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This blog post originally appeared on RealMoney Silver on May 7 at 7:57 a.m. EDT.

After wallowing at ridiculously cheap levels, the financial sector has been on a recent ride, which is reminiscent of the party in technology stocks 10 years ago.

Back two months ago, investors, preoccupied by the toxic assets that infected the balance sheets and capital in the world's financial institutions, ignored the value of banking franchises which possessed, at their core, a stable and low-cost deposit base.

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Today, investors, preoccupied by the extraordinary reversal in price momentum, are doing the opposite -- that is, buying up the sector in Internet time as if the major money center banks are the reincarnation of late-1990s market leaders









The proximate cause for the remarkable ramp this week is investors' optimism that the stress test and its recommendations will be the final chapter (and an exclamation point!) to improving the stead of the industry's capital inadequacy. The general view seems to be that there will be smooth sailing after a final meal at the capital trough in the weeks ahead.

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I am less optimistic.

The overshoot to the downside through early March has now morphed into a frenzied buying stampede and pricing disequilibrium that, as expressed below, is ignoring the damage to the banking industry's balance sheets, a continuing negative loan-loss cycle and the reduced earnings power of the industry.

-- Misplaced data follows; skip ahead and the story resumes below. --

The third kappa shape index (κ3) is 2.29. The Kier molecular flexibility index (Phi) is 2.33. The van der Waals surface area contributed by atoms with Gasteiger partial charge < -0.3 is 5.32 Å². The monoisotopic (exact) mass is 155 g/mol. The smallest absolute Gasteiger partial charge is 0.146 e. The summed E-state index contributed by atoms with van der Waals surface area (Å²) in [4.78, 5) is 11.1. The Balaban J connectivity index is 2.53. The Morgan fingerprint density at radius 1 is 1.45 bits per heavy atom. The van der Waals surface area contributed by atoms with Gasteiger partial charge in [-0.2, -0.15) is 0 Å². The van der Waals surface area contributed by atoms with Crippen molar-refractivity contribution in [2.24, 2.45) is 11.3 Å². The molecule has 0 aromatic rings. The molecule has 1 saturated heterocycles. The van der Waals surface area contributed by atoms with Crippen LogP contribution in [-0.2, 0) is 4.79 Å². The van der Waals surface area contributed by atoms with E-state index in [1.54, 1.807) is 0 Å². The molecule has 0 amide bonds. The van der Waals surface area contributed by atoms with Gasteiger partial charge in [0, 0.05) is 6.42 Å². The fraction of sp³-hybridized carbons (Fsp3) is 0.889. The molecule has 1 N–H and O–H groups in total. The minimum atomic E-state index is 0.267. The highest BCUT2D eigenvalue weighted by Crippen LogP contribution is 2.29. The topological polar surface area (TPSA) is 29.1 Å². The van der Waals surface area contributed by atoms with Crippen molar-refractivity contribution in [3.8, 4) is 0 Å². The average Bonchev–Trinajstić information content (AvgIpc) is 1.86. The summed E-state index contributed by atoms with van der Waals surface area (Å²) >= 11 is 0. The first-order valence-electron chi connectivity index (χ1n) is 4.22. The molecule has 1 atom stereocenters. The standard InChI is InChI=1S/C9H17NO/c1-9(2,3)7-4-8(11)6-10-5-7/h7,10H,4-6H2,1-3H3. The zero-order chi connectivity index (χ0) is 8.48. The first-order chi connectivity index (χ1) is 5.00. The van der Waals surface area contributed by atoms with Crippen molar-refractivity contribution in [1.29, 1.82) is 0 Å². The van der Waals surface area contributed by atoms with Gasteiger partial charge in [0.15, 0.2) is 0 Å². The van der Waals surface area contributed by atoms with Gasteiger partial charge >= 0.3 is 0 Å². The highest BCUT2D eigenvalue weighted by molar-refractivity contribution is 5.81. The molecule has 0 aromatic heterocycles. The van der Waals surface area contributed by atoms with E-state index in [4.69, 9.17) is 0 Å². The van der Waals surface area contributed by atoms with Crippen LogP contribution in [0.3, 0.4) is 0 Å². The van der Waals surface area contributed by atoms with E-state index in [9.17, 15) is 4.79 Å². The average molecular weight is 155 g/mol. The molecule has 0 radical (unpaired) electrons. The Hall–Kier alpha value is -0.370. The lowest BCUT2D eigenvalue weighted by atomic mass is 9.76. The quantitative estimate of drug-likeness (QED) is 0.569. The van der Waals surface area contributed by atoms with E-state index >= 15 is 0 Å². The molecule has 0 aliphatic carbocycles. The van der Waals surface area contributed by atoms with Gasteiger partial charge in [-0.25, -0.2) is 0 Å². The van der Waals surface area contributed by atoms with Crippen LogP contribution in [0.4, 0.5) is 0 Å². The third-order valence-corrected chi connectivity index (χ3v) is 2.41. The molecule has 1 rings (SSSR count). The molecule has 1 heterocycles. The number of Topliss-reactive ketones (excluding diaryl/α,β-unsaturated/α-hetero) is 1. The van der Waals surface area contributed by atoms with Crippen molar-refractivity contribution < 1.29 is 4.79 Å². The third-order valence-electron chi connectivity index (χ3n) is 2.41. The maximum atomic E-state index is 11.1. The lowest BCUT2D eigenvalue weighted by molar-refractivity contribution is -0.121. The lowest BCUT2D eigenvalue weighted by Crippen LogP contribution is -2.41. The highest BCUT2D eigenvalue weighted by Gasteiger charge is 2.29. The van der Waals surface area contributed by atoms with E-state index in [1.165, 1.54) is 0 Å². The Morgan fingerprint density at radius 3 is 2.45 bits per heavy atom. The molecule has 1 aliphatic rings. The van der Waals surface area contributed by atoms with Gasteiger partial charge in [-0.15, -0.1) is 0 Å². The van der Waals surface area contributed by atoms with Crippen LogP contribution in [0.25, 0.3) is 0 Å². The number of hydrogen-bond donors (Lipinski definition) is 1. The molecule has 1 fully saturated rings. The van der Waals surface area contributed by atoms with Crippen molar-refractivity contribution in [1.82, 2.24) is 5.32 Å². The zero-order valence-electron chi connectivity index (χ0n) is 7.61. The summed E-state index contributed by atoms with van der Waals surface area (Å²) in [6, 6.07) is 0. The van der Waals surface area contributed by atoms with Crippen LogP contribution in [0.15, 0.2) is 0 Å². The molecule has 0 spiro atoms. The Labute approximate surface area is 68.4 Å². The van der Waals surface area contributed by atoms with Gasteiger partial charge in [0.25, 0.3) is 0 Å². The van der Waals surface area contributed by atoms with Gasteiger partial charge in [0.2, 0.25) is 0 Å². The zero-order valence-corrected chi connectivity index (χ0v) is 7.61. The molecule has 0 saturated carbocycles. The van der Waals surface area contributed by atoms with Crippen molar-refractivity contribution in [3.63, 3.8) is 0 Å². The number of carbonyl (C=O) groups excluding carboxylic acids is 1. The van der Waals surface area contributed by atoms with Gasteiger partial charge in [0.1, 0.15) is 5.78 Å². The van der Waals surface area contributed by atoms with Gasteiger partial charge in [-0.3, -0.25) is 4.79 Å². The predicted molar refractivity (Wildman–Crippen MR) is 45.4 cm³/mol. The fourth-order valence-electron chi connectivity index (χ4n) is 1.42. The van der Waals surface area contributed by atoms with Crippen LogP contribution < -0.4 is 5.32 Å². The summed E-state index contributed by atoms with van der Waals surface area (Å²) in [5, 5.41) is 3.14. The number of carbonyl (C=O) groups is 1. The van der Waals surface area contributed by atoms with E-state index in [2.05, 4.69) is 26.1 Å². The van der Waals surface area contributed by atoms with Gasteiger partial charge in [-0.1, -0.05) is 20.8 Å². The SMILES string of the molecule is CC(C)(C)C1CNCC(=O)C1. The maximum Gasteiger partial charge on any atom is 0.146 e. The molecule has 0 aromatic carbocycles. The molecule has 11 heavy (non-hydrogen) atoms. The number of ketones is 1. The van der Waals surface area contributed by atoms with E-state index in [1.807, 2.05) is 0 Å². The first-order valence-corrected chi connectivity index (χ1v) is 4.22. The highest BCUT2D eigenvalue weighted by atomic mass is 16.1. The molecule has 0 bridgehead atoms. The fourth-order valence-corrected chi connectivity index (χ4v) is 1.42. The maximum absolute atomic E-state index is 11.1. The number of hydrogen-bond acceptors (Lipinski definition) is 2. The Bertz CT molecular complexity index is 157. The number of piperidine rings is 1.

• A series of dilutive capital raises has served (and in the future will likely continue to serve) to reduce the earnings power of many financial institutions, both from the standpoint of higher interest expenses and more shares outstanding.
  • Many financial institutions have jettisoned profitable businesses in order to replace the lost capital from the drain of toxic assets, serving to permanently cripple earnings power.
  • While there has been second derivative improvement, there is growing evidence that the consumer loan-loss cycle will weigh on banking profits for years to come.
  • The commercial or nonresidential real estate downturn is only beginning to be felt on banking industry profits; it, too, will be a drag on earnings for several more years.
  • Forward earnings power will be limited, owing to government restrictions on a reduced ability to lever up capital bases as well as a more moribund capital market in 2009-2011 (vis-à-vis the early 2000s).
  • The banking industry, more than nearly any other market sector, is exposed to a possible double-dip in the U.S. economy in late 2009-early 2010.
  • Even if the economy does not double-dip, my baseline expectation of an uneven, lumpy and inconsistent economy over the next three years will prove hard for the financial industry to navigate in.

From my perch, investors should sober up and reduce their holdings in financials now. Financial stocks are now priced to perfection.

Doug Kass writes daily for

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Know what you own: Some financial stocks of note include JPMorgan Chase (JPM) , Wells Fargo (WFC) , Citigroup (C) , Bank of America (BAC) and Bank of New York Mellon (BK) .

At the time of publication, Kass and/or his funds had no positions in the stocks mentioned, although holdings can change at any time.

Doug Kass is founder and president of Seabreeze Partners Management, Inc., and the general partner and investment manager of Seabreeze Partners Short LP and Seabreeze Partners Long/Short LP.